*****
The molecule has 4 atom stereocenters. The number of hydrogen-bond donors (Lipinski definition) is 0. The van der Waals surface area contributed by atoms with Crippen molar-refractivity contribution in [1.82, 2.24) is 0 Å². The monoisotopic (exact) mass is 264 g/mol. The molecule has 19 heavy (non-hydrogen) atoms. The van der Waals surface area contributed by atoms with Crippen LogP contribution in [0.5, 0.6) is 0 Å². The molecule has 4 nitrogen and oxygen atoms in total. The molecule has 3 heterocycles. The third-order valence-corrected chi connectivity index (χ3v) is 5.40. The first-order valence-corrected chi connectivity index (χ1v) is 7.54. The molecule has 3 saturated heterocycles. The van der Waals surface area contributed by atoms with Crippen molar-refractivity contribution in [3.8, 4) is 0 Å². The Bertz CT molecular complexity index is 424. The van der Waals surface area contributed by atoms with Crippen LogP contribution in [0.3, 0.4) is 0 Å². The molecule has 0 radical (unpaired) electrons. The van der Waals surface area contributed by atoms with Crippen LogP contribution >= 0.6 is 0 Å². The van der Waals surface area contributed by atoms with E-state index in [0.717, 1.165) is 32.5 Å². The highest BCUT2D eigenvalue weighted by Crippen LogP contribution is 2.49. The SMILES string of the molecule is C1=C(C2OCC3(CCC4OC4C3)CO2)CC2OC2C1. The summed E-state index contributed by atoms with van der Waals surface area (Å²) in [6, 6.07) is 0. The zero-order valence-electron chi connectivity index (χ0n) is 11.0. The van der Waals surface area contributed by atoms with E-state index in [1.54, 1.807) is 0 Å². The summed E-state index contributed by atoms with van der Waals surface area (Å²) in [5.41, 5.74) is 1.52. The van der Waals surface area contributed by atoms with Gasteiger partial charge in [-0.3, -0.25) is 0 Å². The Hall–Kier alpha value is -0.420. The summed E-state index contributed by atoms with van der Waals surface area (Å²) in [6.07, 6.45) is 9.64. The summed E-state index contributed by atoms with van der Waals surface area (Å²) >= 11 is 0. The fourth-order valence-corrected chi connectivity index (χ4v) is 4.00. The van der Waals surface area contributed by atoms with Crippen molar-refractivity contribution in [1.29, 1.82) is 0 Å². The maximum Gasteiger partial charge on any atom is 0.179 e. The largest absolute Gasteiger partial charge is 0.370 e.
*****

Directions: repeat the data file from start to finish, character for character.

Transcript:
The molecule has 4 atom stereocenters. The number of hydrogen-bond donors (Lipinski definition) is 0. The van der Waals surface area contributed by atoms with Crippen molar-refractivity contribution in [1.82, 2.24) is 0 Å². The monoisotopic (exact) mass is 264 g/mol. The molecule has 19 heavy (non-hydrogen) atoms. The van der Waals surface area contributed by atoms with Crippen LogP contribution in [0.5, 0.6) is 0 Å². The molecule has 4 nitrogen and oxygen atoms in total. The molecule has 3 heterocycles. The third-order valence-corrected chi connectivity index (χ3v) is 5.40. The first-order valence-corrected chi connectivity index (χ1v) is 7.54. The molecule has 3 saturated heterocycles. The van der Waals surface area contributed by atoms with Crippen molar-refractivity contribution in [3.8, 4) is 0 Å². The Bertz CT molecular complexity index is 424. The van der Waals surface area contributed by atoms with Crippen LogP contribution in [0.3, 0.4) is 0 Å². The molecule has 0 radical (unpaired) electrons. The van der Waals surface area contributed by atoms with Crippen LogP contribution >= 0.6 is 0 Å². The van der Waals surface area contributed by atoms with E-state index in [0.717, 1.165) is 32.5 Å². The highest BCUT2D eigenvalue weighted by Crippen LogP contribution is 2.49. The SMILES string of the molecule is C1=C(C2OCC3(CCC4OC4C3)CO2)CC2OC2C1. The summed E-state index contributed by atoms with van der Waals surface area (Å²) in [6, 6.07) is 0. The zero-order valence-electron chi connectivity index (χ0n) is 11.0. The van der Waals surface area contributed by atoms with E-state index in [1.54, 1.807) is 0 Å². The summed E-state index contributed by atoms with van der Waals surface area (Å²) in [5.41, 5.74) is 1.52. The van der Waals surface area contributed by atoms with Gasteiger partial charge in [-0.3, -0.25) is 0 Å². The Hall–Kier alpha value is -0.420. The summed E-state index contributed by atoms with van der Waals surface area (Å²) in [6.07, 6.45) is 9.64. The summed E-state index contributed by atoms with van der Waals surface area (Å²) >= 11 is 0. The fourth-order valence-corrected chi connectivity index (χ4v) is 4.00. The van der Waals surface area contributed by atoms with Crippen molar-refractivity contribution in [1.29, 1.82) is 0 Å². The maximum Gasteiger partial charge on any atom is 0.179 e. The largest absolute Gasteiger partial charge is 0.370 e.